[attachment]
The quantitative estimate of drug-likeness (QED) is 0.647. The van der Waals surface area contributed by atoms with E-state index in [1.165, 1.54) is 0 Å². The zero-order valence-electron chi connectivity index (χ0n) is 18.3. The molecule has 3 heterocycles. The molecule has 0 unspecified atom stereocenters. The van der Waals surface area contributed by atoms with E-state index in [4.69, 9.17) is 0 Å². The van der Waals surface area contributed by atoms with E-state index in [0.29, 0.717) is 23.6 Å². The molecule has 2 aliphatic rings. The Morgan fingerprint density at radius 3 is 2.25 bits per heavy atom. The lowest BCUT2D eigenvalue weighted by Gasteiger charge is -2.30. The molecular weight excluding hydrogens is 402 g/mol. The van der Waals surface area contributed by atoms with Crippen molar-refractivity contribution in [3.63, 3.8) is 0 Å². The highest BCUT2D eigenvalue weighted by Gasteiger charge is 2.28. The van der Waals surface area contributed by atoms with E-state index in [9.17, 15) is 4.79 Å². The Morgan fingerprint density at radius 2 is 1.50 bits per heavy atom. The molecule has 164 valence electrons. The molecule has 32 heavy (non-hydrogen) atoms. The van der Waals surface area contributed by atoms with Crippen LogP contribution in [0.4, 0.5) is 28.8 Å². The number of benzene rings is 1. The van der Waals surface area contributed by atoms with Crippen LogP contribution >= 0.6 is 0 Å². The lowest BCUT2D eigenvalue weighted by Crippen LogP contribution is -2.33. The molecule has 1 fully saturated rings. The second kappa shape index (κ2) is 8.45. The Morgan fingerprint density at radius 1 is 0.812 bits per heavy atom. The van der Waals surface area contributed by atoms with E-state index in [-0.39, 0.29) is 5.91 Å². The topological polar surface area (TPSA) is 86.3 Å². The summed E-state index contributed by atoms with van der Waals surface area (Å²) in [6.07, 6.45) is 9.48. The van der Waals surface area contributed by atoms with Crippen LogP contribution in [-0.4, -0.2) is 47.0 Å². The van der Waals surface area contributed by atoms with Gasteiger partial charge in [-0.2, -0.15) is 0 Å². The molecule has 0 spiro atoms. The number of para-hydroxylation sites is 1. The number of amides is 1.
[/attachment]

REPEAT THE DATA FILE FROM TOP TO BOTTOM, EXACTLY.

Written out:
The quantitative estimate of drug-likeness (QED) is 0.647. The van der Waals surface area contributed by atoms with E-state index in [1.165, 1.54) is 0 Å². The zero-order valence-electron chi connectivity index (χ0n) is 18.3. The molecule has 3 heterocycles. The molecule has 0 unspecified atom stereocenters. The van der Waals surface area contributed by atoms with E-state index in [4.69, 9.17) is 0 Å². The van der Waals surface area contributed by atoms with E-state index in [0.29, 0.717) is 23.6 Å². The molecule has 2 aliphatic rings. The Morgan fingerprint density at radius 3 is 2.25 bits per heavy atom. The lowest BCUT2D eigenvalue weighted by Gasteiger charge is -2.30. The molecular weight excluding hydrogens is 402 g/mol. The van der Waals surface area contributed by atoms with Crippen molar-refractivity contribution in [3.63, 3.8) is 0 Å². The highest BCUT2D eigenvalue weighted by Gasteiger charge is 2.28. The van der Waals surface area contributed by atoms with E-state index in [9.17, 15) is 4.79 Å². The Morgan fingerprint density at radius 2 is 1.50 bits per heavy atom. The molecule has 164 valence electrons. The molecule has 32 heavy (non-hydrogen) atoms. The van der Waals surface area contributed by atoms with Crippen LogP contribution in [0.4, 0.5) is 28.8 Å². The number of benzene rings is 1. The van der Waals surface area contributed by atoms with Crippen LogP contribution >= 0.6 is 0 Å². The lowest BCUT2D eigenvalue weighted by Crippen LogP contribution is -2.33. The molecule has 1 fully saturated rings. The second kappa shape index (κ2) is 8.45. The Morgan fingerprint density at radius 1 is 0.812 bits per heavy atom. The van der Waals surface area contributed by atoms with E-state index in [-0.39, 0.29) is 5.91 Å². The topological polar surface area (TPSA) is 86.3 Å². The summed E-state index contributed by atoms with van der Waals surface area (Å²) in [6.07, 6.45) is 9.48. The van der Waals surface area contributed by atoms with Crippen LogP contribution in [-0.4, -0.2) is 47.0 Å². The van der Waals surface area contributed by atoms with Gasteiger partial charge in [-0.2, -0.15) is 0 Å². The molecule has 0 spiro atoms. The number of para-hydroxylation sites is 1. The number of amides is 1.